How to plan the future of a special needs child
The challenges of raising a child with special needs can be huge and often parents don’t feel they have time to sit down and think about the future. But a toddler who has autism will one day reach adulthood. Then decisions will need to be made about issues like living independently or at home, managing money and ensuring proper support services are in place.
In some families, care for a child with special needs may eventually fall to a sibling, as is the case with Susan Murphy. After her parents died, she took on responsibility for her sister Lea Ann, who suffers from developmental delays, epilepsy and hearing loss. Her sister lives in a residence, but Murphy also provides a great deal of care during her visits and organizes special treats for her sister. Yet Murphy can foresee a time when things will change.
“I’m glad to do (all of this) for her, but I don’t know how long I’ll be able to keep it up,” she says. “Chances are she’s going to outlive me.” So Murphy is now searching for a residence offering more specialized care.
Acknowledging, and then planning, for a time when you won’t be around to help your child is tough, says Katherine Moxness, director for professional services at the West Montreal Readaptation Centre (WMRC). “From an emotional point of view, it’s hard to accept that you won’t be there as the guardian protecting your child (or sibling),” she says. But it is essential to do so because obtaining appropriate, long-term services can take time.
Moxness says families can start by contacting their local CLSC where a social worker can evaluate their needs and discuss options. From there, families may be referred to an organization that offers programs and services, and pairs clients with caregivers who can live with them.
Some families insist on keeping their disabled children at home as long as possible. But Moxness warns that without a plan, this can backfire. “There was one case where the mother died and her disabled son was alone in the house for four days with his dead mother. He came to us in crisis,” Moxness said. “You want this to be well planned, well thought out, and well transitioned. You don’t want it to be an emergency or have all the responsibility suddenly placed on a sibling.”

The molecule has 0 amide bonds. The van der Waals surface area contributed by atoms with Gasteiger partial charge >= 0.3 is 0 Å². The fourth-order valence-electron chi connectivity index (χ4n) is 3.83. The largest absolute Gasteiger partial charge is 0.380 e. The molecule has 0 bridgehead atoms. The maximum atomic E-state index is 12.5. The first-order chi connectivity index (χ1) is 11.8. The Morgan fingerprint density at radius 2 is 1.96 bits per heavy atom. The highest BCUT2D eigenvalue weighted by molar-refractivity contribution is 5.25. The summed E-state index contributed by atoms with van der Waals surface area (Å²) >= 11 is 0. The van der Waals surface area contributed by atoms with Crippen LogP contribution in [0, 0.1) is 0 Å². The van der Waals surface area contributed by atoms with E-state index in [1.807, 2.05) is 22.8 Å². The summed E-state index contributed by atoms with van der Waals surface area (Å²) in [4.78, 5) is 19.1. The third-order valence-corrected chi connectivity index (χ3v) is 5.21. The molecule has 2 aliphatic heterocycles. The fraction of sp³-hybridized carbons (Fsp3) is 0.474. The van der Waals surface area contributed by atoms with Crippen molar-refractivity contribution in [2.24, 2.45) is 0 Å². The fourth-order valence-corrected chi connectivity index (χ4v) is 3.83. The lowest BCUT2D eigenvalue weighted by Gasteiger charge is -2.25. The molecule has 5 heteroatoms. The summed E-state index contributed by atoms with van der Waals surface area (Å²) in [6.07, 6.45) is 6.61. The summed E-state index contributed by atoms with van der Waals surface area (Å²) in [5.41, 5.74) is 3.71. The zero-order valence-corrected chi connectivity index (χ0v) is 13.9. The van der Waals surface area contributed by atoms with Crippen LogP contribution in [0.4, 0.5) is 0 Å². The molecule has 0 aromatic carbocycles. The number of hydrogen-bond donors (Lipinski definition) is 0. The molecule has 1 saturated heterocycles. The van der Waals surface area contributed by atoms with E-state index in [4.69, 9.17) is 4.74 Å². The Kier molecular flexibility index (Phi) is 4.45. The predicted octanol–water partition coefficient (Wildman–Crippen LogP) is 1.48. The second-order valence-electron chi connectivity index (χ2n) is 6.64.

Families must also think seriously about financial planning. “When someone with an intellectual handicap is in the public system, they have to go through welfare, which only allows an excess of $2,000 in their account annually, otherwise their welfare is cut off,” she notes. “Families are disappointed to hear this. They often want to leave something extra in their wills, but then the welfare will stop until these extra funds are spent.”
Moxness advises families to get help from a notary or a lawyer to look at ways of protecting an inheritance for the client. For example, families can invest in a home that their child will live in.
The government has also started a Registered Disability Savings Plan (RDSP), which allows families to create long-term savings without the risk of losing welfare benefits. For more information, call (800) 959-8281 or visit www.cra.gc.ca/rdsp.
Resources for families
The Public Curator of Quebec protects people who are unable to manage their own personal and financial affairs. A family member can have a private curator, or tutor, who will go over the finer details involved in their regular care, help with concerns over money and protect them against financial abuse. The curator has access to financial documents and acts as a legal representative. For more information, call (800) 363-9020 or visit www.curateur.gouv.qc.ca/cura/en.
The West Montreal Readaptation Centre, located in Lachine, offers workshops and information on the different services available to families living with a special needs individual. For more information, call (514) 363-3025 or visit http://crom-wmrc.ca.
The West Island Association for the Intellectually Handicapped (WIAIH) also offers workshops and support groups on caring for a disabled family member from birth to old age. For more information, call (514) 694-7090 or visit http://wiaih.qc.ca/new.
To connect to the CLSC in your territory for assistance with resources, visit www.msss.gouv.qc.ca/reseau/rls (in French) and click on the link for “Liste de 95 CSSS” to find the contact information for your local branch.